On the sisters’ last evening in their luxurious hotel suite in Carmel, during their quest to find their aunt, conversation takes a turn toward dark events of the recent past—and more specifically, the sisters’ involvement. It is revealed their quest for the family’s redemption is no less a quest for their own.


11. “No Aphrodisiac” by The Whitlams

This ode to loneliness by the Australian indie band, The Whitlams, is the perfect track for Jono and Sandra’s college days in Melbourne. Their tale isn’t so much a love story as a they-thought-it-was-love story, which makes it a hundred times sadder.


12. “No Shade In the Shadow of the Cross” by Sufjan Stevens

Sufjan Stevens was prompted to compose the autobiographical Carrie & Lowell by his mother’s death. Equal parts melancholic retrospective on his dysfunctional childhood, compassionate elegy for his beloved mother, and wrestling to the death with God, the album made perfect listening while I was revising the novel.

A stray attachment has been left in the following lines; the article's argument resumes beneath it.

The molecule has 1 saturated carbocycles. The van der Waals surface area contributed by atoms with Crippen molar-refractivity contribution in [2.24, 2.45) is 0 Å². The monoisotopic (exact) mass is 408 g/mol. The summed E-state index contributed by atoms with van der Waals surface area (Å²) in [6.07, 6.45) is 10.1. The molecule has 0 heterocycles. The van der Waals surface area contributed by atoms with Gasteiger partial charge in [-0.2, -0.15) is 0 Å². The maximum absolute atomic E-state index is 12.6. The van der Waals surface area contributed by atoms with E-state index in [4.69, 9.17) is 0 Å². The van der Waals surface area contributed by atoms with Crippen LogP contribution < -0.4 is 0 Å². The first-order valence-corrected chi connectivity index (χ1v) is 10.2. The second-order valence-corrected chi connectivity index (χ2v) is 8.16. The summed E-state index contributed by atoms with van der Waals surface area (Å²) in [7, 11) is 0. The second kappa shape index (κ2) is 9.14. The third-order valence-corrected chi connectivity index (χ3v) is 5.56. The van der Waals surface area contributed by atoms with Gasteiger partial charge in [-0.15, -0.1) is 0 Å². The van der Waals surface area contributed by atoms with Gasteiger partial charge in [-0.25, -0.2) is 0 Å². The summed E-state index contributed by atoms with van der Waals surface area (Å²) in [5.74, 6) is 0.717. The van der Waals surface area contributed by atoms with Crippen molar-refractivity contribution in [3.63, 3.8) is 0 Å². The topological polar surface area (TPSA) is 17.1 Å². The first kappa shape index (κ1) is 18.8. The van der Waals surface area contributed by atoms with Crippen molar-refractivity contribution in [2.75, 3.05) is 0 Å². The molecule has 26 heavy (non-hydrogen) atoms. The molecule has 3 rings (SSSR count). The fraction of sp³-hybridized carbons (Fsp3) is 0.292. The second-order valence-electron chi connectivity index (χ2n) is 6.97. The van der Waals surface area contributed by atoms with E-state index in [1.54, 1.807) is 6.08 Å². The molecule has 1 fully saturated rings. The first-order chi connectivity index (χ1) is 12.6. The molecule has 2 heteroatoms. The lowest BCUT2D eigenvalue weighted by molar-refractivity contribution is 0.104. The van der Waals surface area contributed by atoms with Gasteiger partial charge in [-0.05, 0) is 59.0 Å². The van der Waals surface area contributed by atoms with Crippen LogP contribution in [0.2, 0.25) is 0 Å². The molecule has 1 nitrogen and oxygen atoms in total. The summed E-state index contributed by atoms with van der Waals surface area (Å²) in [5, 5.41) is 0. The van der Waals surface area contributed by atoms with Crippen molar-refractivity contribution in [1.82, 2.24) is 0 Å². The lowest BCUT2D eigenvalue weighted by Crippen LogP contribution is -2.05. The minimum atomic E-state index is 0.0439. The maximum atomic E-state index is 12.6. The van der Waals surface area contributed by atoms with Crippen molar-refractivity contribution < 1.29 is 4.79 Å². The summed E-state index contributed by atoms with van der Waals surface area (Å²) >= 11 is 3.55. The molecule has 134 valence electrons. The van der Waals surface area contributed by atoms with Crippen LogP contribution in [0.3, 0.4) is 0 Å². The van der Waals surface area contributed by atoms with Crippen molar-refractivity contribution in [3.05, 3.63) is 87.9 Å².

I wanted The Majesties, for all its cynicism and darkness, to have a patina of innocence and tenderness. And Stevens’ album sounded how I wanted the novel—in this aspect—to read. There’s a thirst in this particular song—a longing for true relief, true shade. In the closing chapter of the novel, Gwendolyn dreams too of finding such things: the shelter afforded by caves, the cool comfort of water.


Tiffany Tsao was born in San Diego, California, and lived in Singapore and Indonesia during her childhood and young adulthood. She is a graduate of Wellesley College and the University of California, Berkeley, where she earned a PhD in English. In addition to writing, she translates Indonesian fiction and poetry.